Why Joe Paterno’s Death Makes Us Feel Bad

Why Joe Paterno’s Death Makes Us Feel Bad January 23, 2012

Joe Paterno’s death at 85 would not be nearly so sad to us—after all, 85 is not young—if it weren’t for the fact that he was fired just two months ago in the wake of the Jerry Sandusky fiasco. I think it’s fair to admit that not a few of us wonder and fear that—amidst collective anger at Sandusky—Paterno deserved better than to be a fall guy whose last months were spent watching a career’s worth of good deeds get trampled on by a scandal he didn’t create. Legendary Alabama coach Bear Bryant was likewise dead within weeks of his retirement, but this feels different. It feels incomplete, wrong.

I can only imagine how blindsided Paterno must have felt to be caught up in this saga in late 2011, nine years after his assistant coach informed him about what he saw in the locker room. To be sure, Paterno regrets how he handled what he heard. But a pair of statements he made during his last interview, just days ago, continues to haunt me. When describing his assistant’s revelation of Sandusky’s actions, Paterno said, “You know, he (the assistant) didn’t want to get specific.” I understand that, having interviewed many dozens of people about their own sexual behavior. People prefer to speak in vague generalities about sexual matters, and will tend to do so unless asked to get specific. But what Paterno said next was even more telling: “And to be frank with you I don’t know that it would have done any good (if his assistant had been specific), because I never heard of, of, rape and a man.” With this jumbled assertion, I sensed that an old, good man had been innocently lumped in with real wrongdoing.

It’s possible, just possible, that despite our oversexed, pornified world—the one wherein we have come to presume that no adult is truly innocent or ignorant of the spectrum of sexual realities occurring around us—that people like Joe Paterno couldn’t imagine what others might do (sexually) by abusing their power. I’ve heard plenty of unusual and sometimes disturbing stuff emerge from the mouths of adults in the years I’ve spent studying human sexual behavior, but I’m not so naïve to think that therefore everyone is quite familiar with the shadow side of sex. Ignorance can be bliss, but in Paterno’s case we demanded—as enlightened moderns—that he should not have been ignorant of the shadow side of sexuality. Ignorance, however, is what he confessed. But ignorance of the shadow side of human sexuality is not wrong. It may be naïve, but it’s not wrong. Nevertheless, it got him fired. Two months later, this. It is appropriate that we feel bad about it, because good men deserve better than to be fired for their naivety.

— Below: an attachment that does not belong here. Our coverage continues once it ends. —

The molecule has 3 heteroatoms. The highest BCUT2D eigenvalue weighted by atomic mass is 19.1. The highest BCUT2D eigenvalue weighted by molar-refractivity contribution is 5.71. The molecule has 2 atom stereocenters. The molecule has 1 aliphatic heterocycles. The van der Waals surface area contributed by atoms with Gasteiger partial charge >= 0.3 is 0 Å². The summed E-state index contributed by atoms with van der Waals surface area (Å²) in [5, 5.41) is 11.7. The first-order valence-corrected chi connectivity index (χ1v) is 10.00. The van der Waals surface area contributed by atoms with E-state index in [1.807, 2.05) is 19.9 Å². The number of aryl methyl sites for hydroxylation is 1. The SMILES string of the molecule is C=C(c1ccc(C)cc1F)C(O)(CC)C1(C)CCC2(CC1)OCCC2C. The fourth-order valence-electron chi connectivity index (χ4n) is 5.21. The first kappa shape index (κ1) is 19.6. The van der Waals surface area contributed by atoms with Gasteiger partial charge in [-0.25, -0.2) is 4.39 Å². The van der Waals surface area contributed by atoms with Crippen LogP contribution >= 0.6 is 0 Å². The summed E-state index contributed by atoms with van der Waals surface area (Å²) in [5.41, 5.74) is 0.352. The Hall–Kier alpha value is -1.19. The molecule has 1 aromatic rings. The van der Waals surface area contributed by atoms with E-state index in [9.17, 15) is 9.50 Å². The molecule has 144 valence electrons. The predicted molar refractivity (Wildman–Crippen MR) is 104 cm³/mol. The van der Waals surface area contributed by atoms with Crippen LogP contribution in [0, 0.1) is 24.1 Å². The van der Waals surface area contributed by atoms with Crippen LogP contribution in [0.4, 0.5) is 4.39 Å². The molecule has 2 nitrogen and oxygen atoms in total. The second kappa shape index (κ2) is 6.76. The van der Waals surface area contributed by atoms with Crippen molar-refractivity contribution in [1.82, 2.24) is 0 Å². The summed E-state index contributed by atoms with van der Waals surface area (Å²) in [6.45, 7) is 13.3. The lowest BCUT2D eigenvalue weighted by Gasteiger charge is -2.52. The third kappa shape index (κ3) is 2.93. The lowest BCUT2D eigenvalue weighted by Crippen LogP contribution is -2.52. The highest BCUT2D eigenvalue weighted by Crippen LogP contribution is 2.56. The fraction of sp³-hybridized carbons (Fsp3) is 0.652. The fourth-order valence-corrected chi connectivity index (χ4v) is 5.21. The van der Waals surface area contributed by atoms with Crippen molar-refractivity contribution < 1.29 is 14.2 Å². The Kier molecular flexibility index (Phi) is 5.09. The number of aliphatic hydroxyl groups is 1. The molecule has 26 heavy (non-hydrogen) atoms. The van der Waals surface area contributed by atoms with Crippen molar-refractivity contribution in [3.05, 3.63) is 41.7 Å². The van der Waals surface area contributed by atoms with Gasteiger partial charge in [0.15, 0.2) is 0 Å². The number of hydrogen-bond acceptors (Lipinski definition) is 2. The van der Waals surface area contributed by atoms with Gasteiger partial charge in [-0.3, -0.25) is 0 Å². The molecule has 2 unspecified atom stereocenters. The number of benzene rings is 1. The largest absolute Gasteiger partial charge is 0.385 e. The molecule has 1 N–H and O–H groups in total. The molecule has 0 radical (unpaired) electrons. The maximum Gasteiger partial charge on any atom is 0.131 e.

Pie Jesu Domine, dona eis requiem sempiternam.

Browse Our Archives

Follow Us!

What Are Your Thoughts?leave a comment
  • Emily

    It’s hard to “like” this post, given the topic. I do suspect you are right, though.

  • april perry

    Have to disagree with you here, Mark. Children’s emotional futures were at stake and ignorance cannot be an excuse. Whether he knew what “rape of a man” meant exactly, he SHOULD have know that a child was be exploited and that should have been enough. Last week, I witnessed a disturbing issue at work that put patients safety at risk. I immediately went to me supervisor THAT day, said I wasn’t leaving the office that day until I had 10 minutes of her time. She called me about 20 minutes later. I expressed my concerns about the situation I had witnessed. She stopped what she was doing, went in to the office of the director of the program that was involved, told her to wrap that meeting that she ws involved in up immediately because she needed her now. After 90 minutes of discussion with the two of the them, an action plan was in place to correct the measure within 48 hours. THAT is how this should have gone down. What happened to Joe Paterno is extremely sad–the whole thing. he was undobtably a good man who did many good htings and had a stellar career. But this one lapse in judgment will and probably should cloud those accomplishments. The effect of it is and was enormous. And while he maybe shouldn’t have taken all of the wrap, his conscious shouldn’t have let it stop where it did. And for that I am very sad for him and the children that suffered as a result.

    • Mark Regnerus

      I had a feeling you would see it differently, April. What you’ve mapped out is exactly what should have been done, yes. I’m just stating that his own honest ignorance–and probable timidity about sexual issues that is common among earlier generations like his–may have led him to (1) misunderstand what he was told (vaguely, it sounds like), and (2) not grasp the possibility and gravity of it all. Wrap that up in a largely male culture (of athletic administration)–women bring a different and helpful language, protectionist sensibiliity, etc.,–and I’m not surprised he honestly underestimated it all. I think we demanded he do something that he wasn’t very prepared to even understand. I could be the naive one here, but what I’m doing is saying naiveity is possible, and not in itself bad.